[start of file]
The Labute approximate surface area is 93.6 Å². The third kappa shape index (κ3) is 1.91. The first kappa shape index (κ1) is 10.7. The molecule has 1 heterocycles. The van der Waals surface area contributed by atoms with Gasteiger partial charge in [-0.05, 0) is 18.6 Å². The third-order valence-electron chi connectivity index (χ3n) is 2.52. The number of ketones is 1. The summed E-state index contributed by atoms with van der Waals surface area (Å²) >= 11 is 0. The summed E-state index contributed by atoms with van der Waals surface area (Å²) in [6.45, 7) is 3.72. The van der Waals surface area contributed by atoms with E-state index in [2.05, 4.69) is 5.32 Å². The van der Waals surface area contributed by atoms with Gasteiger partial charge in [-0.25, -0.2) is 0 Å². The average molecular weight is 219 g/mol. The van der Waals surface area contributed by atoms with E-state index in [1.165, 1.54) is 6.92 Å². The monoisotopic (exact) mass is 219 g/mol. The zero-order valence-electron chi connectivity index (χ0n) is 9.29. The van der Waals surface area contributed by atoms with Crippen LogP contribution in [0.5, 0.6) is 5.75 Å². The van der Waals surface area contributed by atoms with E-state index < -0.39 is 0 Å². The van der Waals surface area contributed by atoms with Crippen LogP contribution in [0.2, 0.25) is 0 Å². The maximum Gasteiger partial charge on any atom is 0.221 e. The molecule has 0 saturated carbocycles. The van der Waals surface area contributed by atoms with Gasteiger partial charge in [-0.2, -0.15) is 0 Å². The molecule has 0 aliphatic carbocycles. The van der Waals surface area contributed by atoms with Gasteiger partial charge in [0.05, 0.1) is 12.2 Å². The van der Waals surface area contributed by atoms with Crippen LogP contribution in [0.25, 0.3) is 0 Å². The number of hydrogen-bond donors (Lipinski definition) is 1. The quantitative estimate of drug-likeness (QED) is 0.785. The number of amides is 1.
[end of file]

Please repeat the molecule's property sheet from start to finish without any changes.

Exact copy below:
The Labute approximate surface area is 93.6 Å². The third kappa shape index (κ3) is 1.91. The first kappa shape index (κ1) is 10.7. The molecule has 1 heterocycles. The van der Waals surface area contributed by atoms with Gasteiger partial charge in [-0.05, 0) is 18.6 Å². The third-order valence-electron chi connectivity index (χ3n) is 2.52. The number of ketones is 1. The summed E-state index contributed by atoms with van der Waals surface area (Å²) >= 11 is 0. The summed E-state index contributed by atoms with van der Waals surface area (Å²) in [6.45, 7) is 3.72. The van der Waals surface area contributed by atoms with E-state index in [2.05, 4.69) is 5.32 Å². The van der Waals surface area contributed by atoms with Gasteiger partial charge in [-0.25, -0.2) is 0 Å². The average molecular weight is 219 g/mol. The van der Waals surface area contributed by atoms with E-state index in [1.165, 1.54) is 6.92 Å². The monoisotopic (exact) mass is 219 g/mol. The zero-order valence-electron chi connectivity index (χ0n) is 9.29. The van der Waals surface area contributed by atoms with Crippen LogP contribution in [0.5, 0.6) is 5.75 Å². The van der Waals surface area contributed by atoms with E-state index < -0.39 is 0 Å². The van der Waals surface area contributed by atoms with Crippen LogP contribution in [0.2, 0.25) is 0 Å². The maximum Gasteiger partial charge on any atom is 0.221 e. The molecule has 0 saturated carbocycles. The van der Waals surface area contributed by atoms with Gasteiger partial charge in [-0.2, -0.15) is 0 Å². The molecule has 0 aliphatic carbocycles. The van der Waals surface area contributed by atoms with Gasteiger partial charge in [0.05, 0.1) is 12.2 Å². The van der Waals surface area contributed by atoms with Crippen LogP contribution in [0.25, 0.3) is 0 Å². The number of hydrogen-bond donors (Lipinski definition) is 1. The quantitative estimate of drug-likeness (QED) is 0.785. The number of amides is 1.